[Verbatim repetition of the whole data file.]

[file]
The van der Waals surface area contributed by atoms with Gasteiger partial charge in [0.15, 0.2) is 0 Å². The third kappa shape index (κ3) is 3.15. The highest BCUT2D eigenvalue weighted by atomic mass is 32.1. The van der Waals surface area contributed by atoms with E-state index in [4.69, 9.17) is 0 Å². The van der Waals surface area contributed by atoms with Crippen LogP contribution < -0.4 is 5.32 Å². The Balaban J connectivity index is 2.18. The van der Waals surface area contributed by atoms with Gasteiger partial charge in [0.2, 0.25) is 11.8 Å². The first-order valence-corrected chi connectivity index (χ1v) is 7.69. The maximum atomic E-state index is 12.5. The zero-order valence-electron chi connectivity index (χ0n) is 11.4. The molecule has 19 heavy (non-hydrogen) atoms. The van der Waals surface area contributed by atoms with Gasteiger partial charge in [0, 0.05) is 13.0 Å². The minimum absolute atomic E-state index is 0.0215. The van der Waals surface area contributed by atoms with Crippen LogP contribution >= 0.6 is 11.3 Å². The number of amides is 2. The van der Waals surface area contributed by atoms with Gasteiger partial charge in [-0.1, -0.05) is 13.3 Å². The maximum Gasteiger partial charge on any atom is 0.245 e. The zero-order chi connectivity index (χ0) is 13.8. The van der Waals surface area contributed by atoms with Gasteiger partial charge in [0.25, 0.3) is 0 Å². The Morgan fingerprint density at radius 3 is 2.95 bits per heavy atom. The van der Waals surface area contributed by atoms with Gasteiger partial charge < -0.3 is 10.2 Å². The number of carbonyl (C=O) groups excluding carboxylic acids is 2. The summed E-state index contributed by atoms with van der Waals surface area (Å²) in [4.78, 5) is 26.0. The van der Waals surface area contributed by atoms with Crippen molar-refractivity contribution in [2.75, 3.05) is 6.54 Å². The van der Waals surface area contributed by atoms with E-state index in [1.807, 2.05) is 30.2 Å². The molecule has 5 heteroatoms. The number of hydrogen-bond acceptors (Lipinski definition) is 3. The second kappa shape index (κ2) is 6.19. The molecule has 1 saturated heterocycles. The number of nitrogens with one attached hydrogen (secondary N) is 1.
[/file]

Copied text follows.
The van der Waals surface area contributed by atoms with Gasteiger partial charge in [0.15, 0.2) is 0 Å². The third kappa shape index (κ3) is 3.15. The highest BCUT2D eigenvalue weighted by atomic mass is 32.1. The van der Waals surface area contributed by atoms with E-state index in [4.69, 9.17) is 0 Å². The van der Waals surface area contributed by atoms with Crippen LogP contribution < -0.4 is 5.32 Å². The Balaban J connectivity index is 2.18. The van der Waals surface area contributed by atoms with Gasteiger partial charge in [0.2, 0.25) is 11.8 Å². The first-order valence-corrected chi connectivity index (χ1v) is 7.69. The maximum atomic E-state index is 12.5. The zero-order valence-electron chi connectivity index (χ0n) is 11.4. The molecule has 19 heavy (non-hydrogen) atoms. The van der Waals surface area contributed by atoms with Gasteiger partial charge in [0, 0.05) is 13.0 Å². The minimum absolute atomic E-state index is 0.0215. The van der Waals surface area contributed by atoms with Crippen LogP contribution >= 0.6 is 11.3 Å². The number of amides is 2. The van der Waals surface area contributed by atoms with Gasteiger partial charge in [-0.1, -0.05) is 13.3 Å². The maximum Gasteiger partial charge on any atom is 0.245 e. The zero-order chi connectivity index (χ0) is 13.8. The van der Waals surface area contributed by atoms with Gasteiger partial charge in [0.25, 0.3) is 0 Å². The Morgan fingerprint density at radius 3 is 2.95 bits per heavy atom. The van der Waals surface area contributed by atoms with Gasteiger partial charge < -0.3 is 10.2 Å². The number of carbonyl (C=O) groups excluding carboxylic acids is 2. The summed E-state index contributed by atoms with van der Waals surface area (Å²) in [4.78, 5) is 26.0. The van der Waals surface area contributed by atoms with Crippen molar-refractivity contribution in [2.75, 3.05) is 6.54 Å². The van der Waals surface area contributed by atoms with E-state index in [1.807, 2.05) is 30.2 Å². The molecule has 5 heteroatoms. The number of hydrogen-bond acceptors (Lipinski definition) is 3. The second kappa shape index (κ2) is 6.19. The molecule has 1 saturated heterocycles. The number of nitrogens with one attached hydrogen (secondary N) is 1.